Object Place: Munich, Germany
Overall: 85.7 x 150.5 x 64.4 cm (33 3/4 x 59 1/4 x 25 3/8 in.)
Medium or Technique
Gilded pine and limewood; marble top
Angelica Lloyd Russell Gallery (Gallery 142)
Richly carved and gilded, shaped marble top. Masks on knees of cabriole legs with paw feet, medallion with profile head on skirt, scrolls and garlands. Stretcher has full round seated cupids supporting Imperial coat-of-arms on breast of eagle.
This table belongs to a set of four reputedly made for Karl Albrecht (1697-1745), elector of Bavaria and later Holy Roman Emperor. The tables were intended for the Kaisersaal (imperial hall) at the Ettal monastery, in Bavaria. A portrait of the elector’s wife, Maria Amalia, is carved on the central roundel. Attributed to the Munich court architect Josef Effner, the table’s design reveals a familiarity with the innovations of French rococo furniture, especially in the exuberant scrollwork and palm fronds, and the exotic masks on the legs.
About 1730, made for Karl Albrecht, Elector of Bavaria (r. 1726-1745), possibly for the Kaisersaal at Kloster Ettal [see note 1]; 1899, purchased from the Kloster Ettal by Baron Theodor von Cramer-Klett (b. 1874 - d. 1938), Hohenauschau, Chimsee [see note 2]; by descent to his son or daughter; sold by the Cramer-Klett family to Fischer-Böhler, Munich; 1957, sold by Fischer-Böhler to the MFA for $4,000. (Accession Date: October 9, 1957)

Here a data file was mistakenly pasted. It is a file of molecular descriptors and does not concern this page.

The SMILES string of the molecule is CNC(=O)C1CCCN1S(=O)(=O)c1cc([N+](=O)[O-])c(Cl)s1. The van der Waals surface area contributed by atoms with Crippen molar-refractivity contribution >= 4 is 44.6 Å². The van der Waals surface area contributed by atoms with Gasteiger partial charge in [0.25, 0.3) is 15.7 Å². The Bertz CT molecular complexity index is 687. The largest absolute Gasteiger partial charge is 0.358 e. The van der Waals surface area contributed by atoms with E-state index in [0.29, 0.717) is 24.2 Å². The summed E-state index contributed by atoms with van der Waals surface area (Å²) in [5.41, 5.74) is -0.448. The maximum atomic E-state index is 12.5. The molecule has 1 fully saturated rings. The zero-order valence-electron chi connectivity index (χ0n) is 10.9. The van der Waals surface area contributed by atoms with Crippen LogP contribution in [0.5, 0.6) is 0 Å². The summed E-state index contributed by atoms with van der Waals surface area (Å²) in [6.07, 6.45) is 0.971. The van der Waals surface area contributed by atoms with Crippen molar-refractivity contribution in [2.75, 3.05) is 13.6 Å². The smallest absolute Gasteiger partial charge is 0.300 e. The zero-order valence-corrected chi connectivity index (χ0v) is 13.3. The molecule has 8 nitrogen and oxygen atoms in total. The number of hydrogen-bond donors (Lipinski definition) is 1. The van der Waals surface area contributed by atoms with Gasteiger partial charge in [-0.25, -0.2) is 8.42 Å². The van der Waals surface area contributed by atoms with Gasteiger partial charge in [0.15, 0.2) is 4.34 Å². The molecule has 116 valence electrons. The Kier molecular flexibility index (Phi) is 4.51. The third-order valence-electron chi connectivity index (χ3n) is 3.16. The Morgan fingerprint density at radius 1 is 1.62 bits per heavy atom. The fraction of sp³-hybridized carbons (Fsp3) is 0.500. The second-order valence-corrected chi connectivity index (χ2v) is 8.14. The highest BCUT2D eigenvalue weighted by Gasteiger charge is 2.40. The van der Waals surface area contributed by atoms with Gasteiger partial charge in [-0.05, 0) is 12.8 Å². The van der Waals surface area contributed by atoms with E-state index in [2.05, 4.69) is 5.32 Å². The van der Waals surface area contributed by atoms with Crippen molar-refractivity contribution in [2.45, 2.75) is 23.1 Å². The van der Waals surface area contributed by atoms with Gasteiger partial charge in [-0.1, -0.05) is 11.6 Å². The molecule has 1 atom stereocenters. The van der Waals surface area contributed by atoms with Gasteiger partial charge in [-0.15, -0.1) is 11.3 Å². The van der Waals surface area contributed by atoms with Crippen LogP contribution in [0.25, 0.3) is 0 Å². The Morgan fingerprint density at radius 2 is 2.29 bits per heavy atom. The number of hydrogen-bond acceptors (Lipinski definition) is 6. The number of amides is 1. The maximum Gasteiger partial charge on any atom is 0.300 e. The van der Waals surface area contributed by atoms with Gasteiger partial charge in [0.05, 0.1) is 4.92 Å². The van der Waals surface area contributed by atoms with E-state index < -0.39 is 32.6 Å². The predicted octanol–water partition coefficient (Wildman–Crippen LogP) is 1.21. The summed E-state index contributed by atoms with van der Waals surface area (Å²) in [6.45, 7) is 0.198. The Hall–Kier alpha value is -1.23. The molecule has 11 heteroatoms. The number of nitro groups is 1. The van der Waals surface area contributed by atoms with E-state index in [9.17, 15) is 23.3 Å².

This is one in a set of four console tables made for Karl Albrecht. Another table from the set is at the MFA (accession no. 1987.211); the two others are at the J. Paul Getty Museum, Los Angeles, and the Museum für Kunsthandwerk, Frankfurt.  Information provided by Fischer-Böhler at the time of its acquisition; see also Regina and Hermann Jedding, "Der Konsoltisch im Werk Joseph Effners," p. 247, n. 3. In 1899, Baron Theodor von Cramer-Klett purchased the Kloster Ettal, which had been closed since 1803. The money raised by his acquisition allowed the abbey to reopen. It is not clear when the set of four tables was dispersed. The example at the Museum für Kunsthandwerk was on the Frankfurt art market in 1900.
Helen and Alice Colburn Fund